What happens to our data happens to ourselves.
This shadow self doesn’t just sit there: It’s constantly touched. It’s examined and judged. When we apply for a bank loan, it’s our data that determines whether or not we get it. When we try to board an airplane, it’s our data that determines how thoroughly we get searched — or whether we get to board at all. If the government wants to investigate us, they’re more likely to go through our data than they are to search our homes; for a lot of that data, they don’t even need a warrant.
Who controls our data controls our lives.
It’s true. Whoever controls our data can decide whether we can get a bank loan, on an airplane or into a country. Or what sort of discount we get from a merchant, or even how we’re treated by customer support. A potential employer can, illegally in the U.S., examine our medical data and decide whether or not to offer us a job. The police can mine our data and decide whether or not we’re a terrorist risk. If a criminal can get hold of enough of our data, he can open credit cards in our names, siphon money out of our investment accounts, even sell our property. Identity theft is the ultimate proof that control of our data means control of our life.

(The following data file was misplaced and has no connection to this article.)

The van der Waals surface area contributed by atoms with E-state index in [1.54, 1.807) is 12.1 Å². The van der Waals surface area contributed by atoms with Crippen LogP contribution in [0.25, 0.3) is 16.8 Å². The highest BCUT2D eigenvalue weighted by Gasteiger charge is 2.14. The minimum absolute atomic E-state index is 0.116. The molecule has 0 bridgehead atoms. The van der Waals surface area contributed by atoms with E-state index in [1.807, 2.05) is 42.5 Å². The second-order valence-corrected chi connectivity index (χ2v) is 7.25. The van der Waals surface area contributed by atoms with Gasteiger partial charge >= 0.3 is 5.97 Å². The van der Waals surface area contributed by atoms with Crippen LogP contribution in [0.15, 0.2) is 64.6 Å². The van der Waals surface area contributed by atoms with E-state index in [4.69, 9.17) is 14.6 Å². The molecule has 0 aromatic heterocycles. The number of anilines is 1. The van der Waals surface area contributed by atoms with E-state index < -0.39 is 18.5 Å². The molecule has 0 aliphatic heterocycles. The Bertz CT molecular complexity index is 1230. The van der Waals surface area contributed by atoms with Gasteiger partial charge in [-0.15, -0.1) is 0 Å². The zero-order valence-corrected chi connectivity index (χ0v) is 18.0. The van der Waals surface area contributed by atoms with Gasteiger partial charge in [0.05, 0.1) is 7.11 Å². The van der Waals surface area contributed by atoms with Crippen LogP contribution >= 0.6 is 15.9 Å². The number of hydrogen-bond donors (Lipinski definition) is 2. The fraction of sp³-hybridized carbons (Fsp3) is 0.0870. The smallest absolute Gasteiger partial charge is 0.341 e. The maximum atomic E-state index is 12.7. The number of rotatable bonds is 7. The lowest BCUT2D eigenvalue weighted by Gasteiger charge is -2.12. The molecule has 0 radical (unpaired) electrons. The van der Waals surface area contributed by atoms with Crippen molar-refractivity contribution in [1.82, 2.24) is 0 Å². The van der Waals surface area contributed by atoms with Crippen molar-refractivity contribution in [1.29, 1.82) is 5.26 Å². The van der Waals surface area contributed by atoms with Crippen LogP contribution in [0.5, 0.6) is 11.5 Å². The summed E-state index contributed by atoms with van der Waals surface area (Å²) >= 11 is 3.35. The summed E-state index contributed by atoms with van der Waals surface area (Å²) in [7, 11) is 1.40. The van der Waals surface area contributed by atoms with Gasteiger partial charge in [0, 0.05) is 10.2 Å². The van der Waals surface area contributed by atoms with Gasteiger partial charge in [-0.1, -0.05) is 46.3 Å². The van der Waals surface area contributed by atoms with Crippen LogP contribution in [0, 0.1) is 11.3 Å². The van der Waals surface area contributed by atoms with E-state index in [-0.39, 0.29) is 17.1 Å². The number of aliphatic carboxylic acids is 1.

We need to take back our data.
Our data is a part of us. It’s intimate and personal, and we have basic rights to it. It should be protected from unwanted touch.
We need a comprehensive data privacy law. This law should protect all information about us, and not be limited merely to financial or health information. It should limit others’ ability to buy and sell our information without our knowledge and consent. It should allow us to see information about us held by others, and correct any inaccuracies we find. It should prevent the government from going after our information without judicial oversight. It should enforce data deletion, and limit data collection, where necessary. And we need more than token penalties for deliberate violations.